Relatively few drivers are likely to sample the delights of the ultimate BMW to link a high performance petrol engine with an electric motor.
Only a small percentage of the 200 customers planning to buy long wheelbase versions of the 7 Series next year are expected to opt for examples that come with ActiveHybrid badges.
“Our expectations are modest,” says BMW UK product manager Brian Cox. “This part of the market is best described as a niche of a niche. Britain is not a big hybrid market, but all the indications are that there are still people who will want this kind of transport.”
Most likely to be interested are corporate customers based in central London and, not surprisingly, energy firms.
Cox says: “We think customers who need to make frequent trips across cities are turning to hybrids because they like the idea of travelling with zero emissions and low fuel consumption. Even at this end of the market, people are becoming more eco conscious.”
Eco mobility has come a long way since the first hybrid became a hit in smog-bound southern California two decades ago.
BMW’s ultimate eco-warrior offers an impressive best-of-both-worlds compromise in a package that blends driving pleasure with luxury and generous space and is backed with servicing for five years or 60,000 miles.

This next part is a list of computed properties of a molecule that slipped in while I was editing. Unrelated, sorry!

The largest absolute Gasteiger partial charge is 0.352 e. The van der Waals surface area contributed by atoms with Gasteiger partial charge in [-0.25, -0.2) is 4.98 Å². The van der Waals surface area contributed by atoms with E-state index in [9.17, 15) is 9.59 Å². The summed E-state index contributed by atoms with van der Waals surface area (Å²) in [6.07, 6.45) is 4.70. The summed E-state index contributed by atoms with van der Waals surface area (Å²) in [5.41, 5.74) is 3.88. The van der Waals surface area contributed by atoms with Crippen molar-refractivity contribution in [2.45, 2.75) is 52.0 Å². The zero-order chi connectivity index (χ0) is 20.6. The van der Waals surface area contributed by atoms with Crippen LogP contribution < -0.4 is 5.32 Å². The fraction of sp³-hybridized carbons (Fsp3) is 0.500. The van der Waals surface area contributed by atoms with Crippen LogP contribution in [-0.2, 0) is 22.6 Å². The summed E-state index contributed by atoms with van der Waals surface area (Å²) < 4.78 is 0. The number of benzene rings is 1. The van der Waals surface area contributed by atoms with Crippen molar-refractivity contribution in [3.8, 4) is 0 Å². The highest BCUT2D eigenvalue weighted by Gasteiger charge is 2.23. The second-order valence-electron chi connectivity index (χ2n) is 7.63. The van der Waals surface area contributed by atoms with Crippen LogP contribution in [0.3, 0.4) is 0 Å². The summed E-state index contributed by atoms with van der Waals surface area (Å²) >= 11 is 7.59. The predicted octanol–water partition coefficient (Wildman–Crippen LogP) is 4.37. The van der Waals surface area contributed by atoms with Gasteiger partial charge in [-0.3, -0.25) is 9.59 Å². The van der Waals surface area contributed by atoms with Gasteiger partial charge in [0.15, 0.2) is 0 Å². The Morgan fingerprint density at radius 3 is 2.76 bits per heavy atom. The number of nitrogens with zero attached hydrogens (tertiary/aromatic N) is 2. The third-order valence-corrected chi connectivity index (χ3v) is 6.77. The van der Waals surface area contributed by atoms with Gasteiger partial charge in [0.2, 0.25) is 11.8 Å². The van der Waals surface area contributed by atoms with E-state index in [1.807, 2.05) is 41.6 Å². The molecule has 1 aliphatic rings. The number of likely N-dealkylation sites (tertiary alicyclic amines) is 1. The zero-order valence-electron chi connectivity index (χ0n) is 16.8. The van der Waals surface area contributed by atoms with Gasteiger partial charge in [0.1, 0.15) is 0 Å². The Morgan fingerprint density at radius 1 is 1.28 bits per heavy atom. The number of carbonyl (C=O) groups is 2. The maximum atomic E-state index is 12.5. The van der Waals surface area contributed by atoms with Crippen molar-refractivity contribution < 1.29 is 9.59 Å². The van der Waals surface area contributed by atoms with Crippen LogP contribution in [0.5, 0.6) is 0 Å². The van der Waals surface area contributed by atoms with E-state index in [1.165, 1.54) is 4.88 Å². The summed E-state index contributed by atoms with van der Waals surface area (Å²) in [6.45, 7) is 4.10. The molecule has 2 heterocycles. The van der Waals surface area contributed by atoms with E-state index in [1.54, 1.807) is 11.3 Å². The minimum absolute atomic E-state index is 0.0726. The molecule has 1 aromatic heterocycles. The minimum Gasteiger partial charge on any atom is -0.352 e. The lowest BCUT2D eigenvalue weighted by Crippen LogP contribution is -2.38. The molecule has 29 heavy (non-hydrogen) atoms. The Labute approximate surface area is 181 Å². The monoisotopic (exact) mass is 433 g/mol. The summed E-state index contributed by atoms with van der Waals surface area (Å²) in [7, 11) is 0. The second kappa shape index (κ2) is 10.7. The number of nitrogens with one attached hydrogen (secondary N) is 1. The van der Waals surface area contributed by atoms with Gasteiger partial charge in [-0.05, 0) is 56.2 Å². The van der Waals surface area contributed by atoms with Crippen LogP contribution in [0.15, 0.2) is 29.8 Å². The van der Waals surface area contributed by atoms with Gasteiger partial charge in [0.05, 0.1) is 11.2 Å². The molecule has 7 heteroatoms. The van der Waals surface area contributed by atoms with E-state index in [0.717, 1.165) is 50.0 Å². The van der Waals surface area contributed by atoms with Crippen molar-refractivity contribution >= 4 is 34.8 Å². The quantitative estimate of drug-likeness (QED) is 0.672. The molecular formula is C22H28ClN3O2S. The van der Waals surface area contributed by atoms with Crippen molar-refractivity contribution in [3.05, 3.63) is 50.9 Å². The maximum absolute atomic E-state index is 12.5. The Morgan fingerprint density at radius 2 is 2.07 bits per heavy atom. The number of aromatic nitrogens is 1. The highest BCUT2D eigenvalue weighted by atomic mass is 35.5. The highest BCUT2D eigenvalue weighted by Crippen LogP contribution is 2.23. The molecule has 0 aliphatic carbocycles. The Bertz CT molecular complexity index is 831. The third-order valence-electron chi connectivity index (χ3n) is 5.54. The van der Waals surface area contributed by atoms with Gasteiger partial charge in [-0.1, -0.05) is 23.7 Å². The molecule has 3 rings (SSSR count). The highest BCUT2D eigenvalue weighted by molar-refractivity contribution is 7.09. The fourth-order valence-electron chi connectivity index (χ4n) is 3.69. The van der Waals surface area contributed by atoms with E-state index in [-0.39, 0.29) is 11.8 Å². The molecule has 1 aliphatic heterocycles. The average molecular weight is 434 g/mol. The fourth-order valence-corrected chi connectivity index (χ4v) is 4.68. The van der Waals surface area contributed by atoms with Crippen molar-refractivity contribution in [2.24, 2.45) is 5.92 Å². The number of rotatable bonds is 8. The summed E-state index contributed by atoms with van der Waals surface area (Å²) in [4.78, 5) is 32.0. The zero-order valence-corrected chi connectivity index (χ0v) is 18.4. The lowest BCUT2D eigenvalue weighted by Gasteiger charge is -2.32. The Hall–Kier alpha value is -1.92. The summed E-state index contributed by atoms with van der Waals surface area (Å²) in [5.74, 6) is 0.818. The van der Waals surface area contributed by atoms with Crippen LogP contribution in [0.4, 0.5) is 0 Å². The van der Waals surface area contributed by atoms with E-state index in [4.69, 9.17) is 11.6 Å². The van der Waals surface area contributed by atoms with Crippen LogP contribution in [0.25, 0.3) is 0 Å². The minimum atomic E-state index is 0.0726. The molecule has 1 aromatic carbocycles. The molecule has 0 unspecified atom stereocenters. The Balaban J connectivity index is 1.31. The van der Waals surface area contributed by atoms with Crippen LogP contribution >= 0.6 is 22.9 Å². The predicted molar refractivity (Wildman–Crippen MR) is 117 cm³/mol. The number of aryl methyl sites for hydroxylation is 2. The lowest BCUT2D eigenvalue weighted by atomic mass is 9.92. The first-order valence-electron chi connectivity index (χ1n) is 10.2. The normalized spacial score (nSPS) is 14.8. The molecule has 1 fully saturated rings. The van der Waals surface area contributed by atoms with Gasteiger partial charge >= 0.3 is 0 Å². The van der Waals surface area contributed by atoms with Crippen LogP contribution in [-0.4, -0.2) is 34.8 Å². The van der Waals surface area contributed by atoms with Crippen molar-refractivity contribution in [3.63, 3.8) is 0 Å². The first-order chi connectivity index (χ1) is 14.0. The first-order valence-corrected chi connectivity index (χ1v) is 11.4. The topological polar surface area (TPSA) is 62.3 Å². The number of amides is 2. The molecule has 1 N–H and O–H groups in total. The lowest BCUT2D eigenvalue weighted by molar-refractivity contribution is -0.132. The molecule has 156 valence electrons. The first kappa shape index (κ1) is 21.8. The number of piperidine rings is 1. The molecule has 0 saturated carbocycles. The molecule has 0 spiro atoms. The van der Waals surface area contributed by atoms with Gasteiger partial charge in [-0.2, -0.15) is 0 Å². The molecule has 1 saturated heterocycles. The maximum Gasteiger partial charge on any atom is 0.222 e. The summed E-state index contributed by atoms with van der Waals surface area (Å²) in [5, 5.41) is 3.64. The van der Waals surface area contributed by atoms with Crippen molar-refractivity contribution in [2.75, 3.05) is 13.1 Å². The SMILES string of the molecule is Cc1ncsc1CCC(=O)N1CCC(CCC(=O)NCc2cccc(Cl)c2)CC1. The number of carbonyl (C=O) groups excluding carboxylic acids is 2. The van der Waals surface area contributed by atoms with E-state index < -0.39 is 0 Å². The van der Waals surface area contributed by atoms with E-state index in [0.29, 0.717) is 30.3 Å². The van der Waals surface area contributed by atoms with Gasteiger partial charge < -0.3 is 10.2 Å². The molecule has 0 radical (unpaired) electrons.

As in other ActiveHybrid models, the limousine gets a combined 345bhp from a silky, 3.0-litre, six-cylinder twin turbo engine linked with a synchronous electric motor, an output that provides 0-62mph acceleration in 5.7 seconds without fuss and in near silence. And the powertrain also delivers more than 40mpg economy with 158g/km emissions into the bargain.
Gear shifting is imperceptible through the eight-speed transmission and the car behaves with equal aplomb wafting along motorways as it does when it makes its way through busy streets using just battery power for up to two miles at a time.
Like other 7 Series models, the hybrid shares upgrades introduced in the summer to add elegance through an 8mm reduction in height, new bumpers, a stretched grille and more elongated headlights plus redesigned lights at the rear.
Component changes and rear air suspension make ride quality smoother.
Improved mirror styling and added soundproofing are claimed to have further lowered cabin noise.
Daytime running lights, a speed limiter, voice control and enhanced ambient interior lighting all add to the plush ambience of the German firm’s ultimate take on exclusive travel.
The only drawback is that hybrid technology represents a hefty premium over the diesel-driven 740, which offers even sharper acceleration with 149g/km emissions and 49.6mpg economy.
By Maurice Glover